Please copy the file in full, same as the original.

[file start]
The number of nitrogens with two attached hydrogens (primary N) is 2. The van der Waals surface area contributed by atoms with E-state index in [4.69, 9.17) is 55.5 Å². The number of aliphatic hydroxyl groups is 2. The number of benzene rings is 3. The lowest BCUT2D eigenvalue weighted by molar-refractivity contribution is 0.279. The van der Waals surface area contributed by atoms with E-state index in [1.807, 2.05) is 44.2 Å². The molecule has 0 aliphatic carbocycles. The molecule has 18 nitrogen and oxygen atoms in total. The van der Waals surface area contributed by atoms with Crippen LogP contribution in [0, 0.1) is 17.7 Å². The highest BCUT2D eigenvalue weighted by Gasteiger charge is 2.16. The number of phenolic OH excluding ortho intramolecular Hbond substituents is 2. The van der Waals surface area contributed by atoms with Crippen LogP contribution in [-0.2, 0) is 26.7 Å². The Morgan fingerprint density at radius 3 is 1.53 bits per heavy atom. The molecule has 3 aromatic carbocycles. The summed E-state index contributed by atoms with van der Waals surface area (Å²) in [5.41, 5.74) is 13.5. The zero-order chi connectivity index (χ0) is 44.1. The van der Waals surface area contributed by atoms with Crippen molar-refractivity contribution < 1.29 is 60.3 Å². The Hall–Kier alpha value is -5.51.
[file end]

The number of nitrogens with two attached hydrogens (primary N) is 2. The van der Waals surface area contributed by atoms with E-state index in [4.69, 9.17) is 55.5 Å². The number of aliphatic hydroxyl groups is 2. The number of benzene rings is 3. The lowest BCUT2D eigenvalue weighted by molar-refractivity contribution is 0.279. The van der Waals surface area contributed by atoms with E-state index in [1.807, 2.05) is 44.2 Å². The molecule has 0 aliphatic carbocycles. The molecule has 18 nitrogen and oxygen atoms in total. The van der Waals surface area contributed by atoms with Crippen LogP contribution in [0, 0.1) is 17.7 Å². The highest BCUT2D eigenvalue weighted by Gasteiger charge is 2.16. The number of phenolic OH excluding ortho intramolecular Hbond substituents is 2. The van der Waals surface area contributed by atoms with Crippen LogP contribution in [-0.2, 0) is 26.7 Å². The Morgan fingerprint density at radius 3 is 1.53 bits per heavy atom. The molecule has 3 aromatic carbocycles. The summed E-state index contributed by atoms with van der Waals surface area (Å²) in [5.41, 5.74) is 13.5. The zero-order chi connectivity index (χ0) is 44.1. The van der Waals surface area contributed by atoms with Crippen molar-refractivity contribution < 1.29 is 60.3 Å². The Hall–Kier alpha value is -5.51.